The first boat Thomas Tangvald ever owned was just 22 feet long. She was an odd craft, a narrow plywood scow with a ...read more
Long ocean passages involve a special kind of sailing. There you are, hundreds of miles from the hustle and bustle of shore, just you, the waves, the stars and your spouse. What could be more relaxing and peaceful? Until you hear cries of, “Dad! My Barbie shoes went down the bilge!”, “Mom! James is sick again!” or the ever popular “I’m hungry!”
Big passages aren’t just for big people. Having young kids aboard on a long bluewater trek can be lots of fun, but it does require good planning. In our two years living aboard, we have traveled thousands of miles aboard Papillon, our Bill Tripp yawl, and have spent dozens of nights at sea. We recently finished a 10-day leg from Panama City to the Galapagos followed by a three-week passage across the Pacific from the Galapagos to the Marquesas with our two active girls, ages 3 and 7. And we made it to Fatu Hiva still smiling. You can, too.
A Numbers Game
The smaller the child, the more help they need—someone to read to them, feed them and keep them clean. Tweens and teens are essentially self-sufficient and can more easily entertain themselves than can the small fries. The flipside is that while on passage, kids have to leave shore life behind, and older kids may feel the lack of society and activity more keenly than young ones. Similarly, multiple children have an easier time than only children in that they have playmates aboard, but more kids means more bickering when everyone gets antsy.
In short, there is no perfect age or perfect number. One of the basic tenets of the cruising life is “work with what you’ve got,” and that certainly applies here. Consider your kids’ interests and abilities carefully before you set out. This will help you make a plan to fulfill their needs while you are offshore. Are your kids readers? Order a stack of paperbacks. Builders? Break out the Duplo. Sudoku freaks? Buy the thickest book you can find. New board games, paint sets, even a stack of old magazines to attack with scissors and tape can help while away the hours.
Food, Glorious Food
It may seem obvious, but crew morale is closely linked to regular feedings. A full crew is a happy crew. Since I am always flattened by seasickness the first few days out, I cook a few easy-to-serve meals and snacks before we head offshore. Even if you never get seasick, having food prepared ahead of time lets kids grab something when they are hungry, no matter what the grown-ups are doing. Our 7-year-old, Martha, is the official “snack monitor” aboard Papillon and helps her 3-year-old sister, Audrey, get raisins and crackers as needed. The kids are happy, and I am free to help my husband, Erik, trim the jib.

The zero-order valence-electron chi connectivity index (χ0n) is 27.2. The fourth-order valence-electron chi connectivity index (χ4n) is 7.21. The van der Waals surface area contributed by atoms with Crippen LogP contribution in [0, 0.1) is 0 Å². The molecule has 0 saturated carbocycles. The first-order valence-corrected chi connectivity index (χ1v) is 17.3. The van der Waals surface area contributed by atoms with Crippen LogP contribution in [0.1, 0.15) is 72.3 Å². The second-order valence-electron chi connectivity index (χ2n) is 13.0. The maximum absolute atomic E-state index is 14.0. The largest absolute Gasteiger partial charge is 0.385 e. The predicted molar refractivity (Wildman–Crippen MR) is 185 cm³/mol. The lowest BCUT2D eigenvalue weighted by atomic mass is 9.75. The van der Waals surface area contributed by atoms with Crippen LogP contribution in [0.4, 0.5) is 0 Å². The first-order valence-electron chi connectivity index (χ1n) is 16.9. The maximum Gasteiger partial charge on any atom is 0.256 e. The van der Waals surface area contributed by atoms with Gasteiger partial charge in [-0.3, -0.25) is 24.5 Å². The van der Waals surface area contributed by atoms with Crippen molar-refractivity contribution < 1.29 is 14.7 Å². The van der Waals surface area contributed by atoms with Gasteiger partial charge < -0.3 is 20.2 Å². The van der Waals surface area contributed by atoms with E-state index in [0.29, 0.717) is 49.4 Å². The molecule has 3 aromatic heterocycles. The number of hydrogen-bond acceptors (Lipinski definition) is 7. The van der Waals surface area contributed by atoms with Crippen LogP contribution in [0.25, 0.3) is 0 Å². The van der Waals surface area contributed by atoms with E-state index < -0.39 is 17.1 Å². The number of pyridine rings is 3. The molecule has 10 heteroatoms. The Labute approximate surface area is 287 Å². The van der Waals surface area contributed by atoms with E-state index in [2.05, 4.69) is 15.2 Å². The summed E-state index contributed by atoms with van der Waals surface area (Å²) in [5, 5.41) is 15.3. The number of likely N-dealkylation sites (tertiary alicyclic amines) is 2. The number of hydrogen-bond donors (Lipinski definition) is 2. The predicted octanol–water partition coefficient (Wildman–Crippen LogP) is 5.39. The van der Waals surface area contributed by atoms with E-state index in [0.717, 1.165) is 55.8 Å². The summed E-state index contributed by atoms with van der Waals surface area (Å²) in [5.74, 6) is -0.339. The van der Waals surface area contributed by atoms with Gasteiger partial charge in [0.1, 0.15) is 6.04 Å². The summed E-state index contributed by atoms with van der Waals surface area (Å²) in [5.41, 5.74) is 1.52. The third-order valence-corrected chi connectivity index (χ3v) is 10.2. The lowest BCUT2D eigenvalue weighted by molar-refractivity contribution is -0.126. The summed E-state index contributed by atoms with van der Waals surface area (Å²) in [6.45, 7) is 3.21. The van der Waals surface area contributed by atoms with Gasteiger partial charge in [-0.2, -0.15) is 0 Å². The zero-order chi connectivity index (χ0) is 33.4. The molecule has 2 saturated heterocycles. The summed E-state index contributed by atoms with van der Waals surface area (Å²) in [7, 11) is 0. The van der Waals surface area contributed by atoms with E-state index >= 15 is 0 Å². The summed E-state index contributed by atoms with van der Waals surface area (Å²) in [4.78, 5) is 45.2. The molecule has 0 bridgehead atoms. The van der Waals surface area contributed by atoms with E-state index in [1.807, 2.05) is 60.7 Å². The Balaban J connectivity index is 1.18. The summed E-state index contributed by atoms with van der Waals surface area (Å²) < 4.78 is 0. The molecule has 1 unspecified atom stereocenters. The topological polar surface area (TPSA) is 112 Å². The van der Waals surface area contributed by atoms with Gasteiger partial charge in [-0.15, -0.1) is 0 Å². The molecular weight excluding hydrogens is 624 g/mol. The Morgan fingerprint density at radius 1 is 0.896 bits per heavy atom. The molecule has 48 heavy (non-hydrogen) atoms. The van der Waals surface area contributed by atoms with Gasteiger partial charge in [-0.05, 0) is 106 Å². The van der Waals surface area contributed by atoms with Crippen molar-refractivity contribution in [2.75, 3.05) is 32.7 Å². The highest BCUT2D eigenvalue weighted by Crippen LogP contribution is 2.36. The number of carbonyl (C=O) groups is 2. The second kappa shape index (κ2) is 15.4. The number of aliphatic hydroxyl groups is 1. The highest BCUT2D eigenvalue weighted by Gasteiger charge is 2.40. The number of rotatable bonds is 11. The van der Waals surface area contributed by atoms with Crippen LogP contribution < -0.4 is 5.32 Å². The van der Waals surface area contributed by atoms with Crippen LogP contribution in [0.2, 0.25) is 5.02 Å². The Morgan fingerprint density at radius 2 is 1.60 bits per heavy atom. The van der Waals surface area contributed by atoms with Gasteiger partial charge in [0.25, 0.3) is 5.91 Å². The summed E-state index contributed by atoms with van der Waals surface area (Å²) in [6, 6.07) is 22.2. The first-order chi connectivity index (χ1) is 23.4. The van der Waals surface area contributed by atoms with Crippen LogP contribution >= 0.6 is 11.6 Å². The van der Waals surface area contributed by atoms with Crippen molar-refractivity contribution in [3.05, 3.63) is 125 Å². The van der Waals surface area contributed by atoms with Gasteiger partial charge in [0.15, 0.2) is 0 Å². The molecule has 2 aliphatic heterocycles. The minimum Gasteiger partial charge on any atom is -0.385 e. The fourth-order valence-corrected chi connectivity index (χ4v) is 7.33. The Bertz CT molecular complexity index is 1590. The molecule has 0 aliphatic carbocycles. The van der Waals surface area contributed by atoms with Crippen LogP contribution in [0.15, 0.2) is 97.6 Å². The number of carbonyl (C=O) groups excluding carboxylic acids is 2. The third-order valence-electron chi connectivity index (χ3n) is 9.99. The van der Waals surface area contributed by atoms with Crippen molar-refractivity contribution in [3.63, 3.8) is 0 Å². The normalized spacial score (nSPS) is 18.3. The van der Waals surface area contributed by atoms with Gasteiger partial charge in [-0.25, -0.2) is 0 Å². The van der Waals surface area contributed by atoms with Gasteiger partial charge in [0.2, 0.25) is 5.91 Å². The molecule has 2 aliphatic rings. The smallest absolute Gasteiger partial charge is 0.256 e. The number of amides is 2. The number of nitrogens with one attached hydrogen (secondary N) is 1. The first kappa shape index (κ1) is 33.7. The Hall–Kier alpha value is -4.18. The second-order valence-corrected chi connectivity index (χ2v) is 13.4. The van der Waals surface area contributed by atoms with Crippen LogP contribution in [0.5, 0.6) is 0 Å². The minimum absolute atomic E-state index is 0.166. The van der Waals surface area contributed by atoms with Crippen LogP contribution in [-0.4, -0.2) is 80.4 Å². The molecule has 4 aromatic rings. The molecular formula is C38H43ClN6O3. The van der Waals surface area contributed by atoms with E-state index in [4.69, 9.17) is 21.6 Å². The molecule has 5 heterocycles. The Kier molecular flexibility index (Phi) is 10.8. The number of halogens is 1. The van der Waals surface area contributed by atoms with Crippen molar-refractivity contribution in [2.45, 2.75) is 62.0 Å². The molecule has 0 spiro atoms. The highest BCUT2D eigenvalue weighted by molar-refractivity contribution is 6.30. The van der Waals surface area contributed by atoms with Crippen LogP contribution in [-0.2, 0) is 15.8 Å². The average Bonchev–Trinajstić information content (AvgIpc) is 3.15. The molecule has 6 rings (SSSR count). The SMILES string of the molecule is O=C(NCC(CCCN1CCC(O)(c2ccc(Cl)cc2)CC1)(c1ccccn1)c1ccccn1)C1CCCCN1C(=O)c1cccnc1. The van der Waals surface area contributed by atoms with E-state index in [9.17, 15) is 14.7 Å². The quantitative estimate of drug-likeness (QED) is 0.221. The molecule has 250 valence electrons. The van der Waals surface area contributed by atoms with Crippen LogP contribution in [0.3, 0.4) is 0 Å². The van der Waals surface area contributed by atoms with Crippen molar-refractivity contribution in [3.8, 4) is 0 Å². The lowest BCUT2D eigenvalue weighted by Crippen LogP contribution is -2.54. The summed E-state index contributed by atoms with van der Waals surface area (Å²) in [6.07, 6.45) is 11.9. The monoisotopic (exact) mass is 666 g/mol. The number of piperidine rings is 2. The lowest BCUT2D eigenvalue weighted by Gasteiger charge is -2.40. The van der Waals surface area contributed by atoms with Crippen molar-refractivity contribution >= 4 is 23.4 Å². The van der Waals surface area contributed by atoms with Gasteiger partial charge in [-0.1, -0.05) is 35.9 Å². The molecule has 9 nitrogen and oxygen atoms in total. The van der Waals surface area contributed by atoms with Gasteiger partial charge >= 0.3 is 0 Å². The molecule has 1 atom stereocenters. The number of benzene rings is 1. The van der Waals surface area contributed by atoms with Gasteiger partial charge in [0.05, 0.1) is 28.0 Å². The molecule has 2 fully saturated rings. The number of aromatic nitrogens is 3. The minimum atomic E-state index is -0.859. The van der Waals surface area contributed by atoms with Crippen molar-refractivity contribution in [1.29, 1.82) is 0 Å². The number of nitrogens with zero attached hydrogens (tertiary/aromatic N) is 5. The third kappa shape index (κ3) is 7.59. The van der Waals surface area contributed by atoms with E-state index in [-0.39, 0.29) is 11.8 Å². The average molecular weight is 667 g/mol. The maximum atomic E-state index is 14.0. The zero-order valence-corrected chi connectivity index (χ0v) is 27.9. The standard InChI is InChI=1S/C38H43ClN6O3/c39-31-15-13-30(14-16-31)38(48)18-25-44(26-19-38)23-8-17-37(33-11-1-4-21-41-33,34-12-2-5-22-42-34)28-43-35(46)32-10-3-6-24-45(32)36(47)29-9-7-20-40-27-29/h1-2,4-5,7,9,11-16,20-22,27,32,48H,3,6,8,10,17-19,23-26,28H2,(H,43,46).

Don’t underestimate the power of a few special treats when sparingly doled out. A well-hidden stash of small candy bars or jelly beans can work magic. Just don’t get too generous; cabin fever plus a sugar high is an explosive combination and is nothing you want to witness. Trust me.
Get to Work
There are always jobs to do on a boat, and when it comes to these jobs there is no need to leave out the kids—all but the tiniest children can join in the fun. Big kids can be responsible for log entries, SSB communications or even helping to stand watch. Small kids love being in charge of wildlife sightings and have sharp eyes when it comes to birds and dolphins. Both our girls are expert sous chefs and can decorate a pizza with the best of them.
As a rule of thumb, any time a kid asks, “Can I help?” the answer should be yes. It takes me twice as long to do the dishes when Audrey helps me, but so what? It is fun for the kids, fun for you and builds a great attitude. Jobs aboard are everyone’s business—enjoy them together.
Exercise can be a problem while on passage. Few of us have enough space aboard for a child to really run and jump about, but you should take advantage of the space you do have. Don’t be afraid to let the kids out on deck. Using a combination of jacklines and offshore life jackets with proper tethers, you can keep them perfectly safe. Audrey spends a good portion of each day on passage at the bow and delights in strolling around on deck. Don’t deny kids the chance to stretch their legs—and don’t be afraid to join them!
Creatures of Routine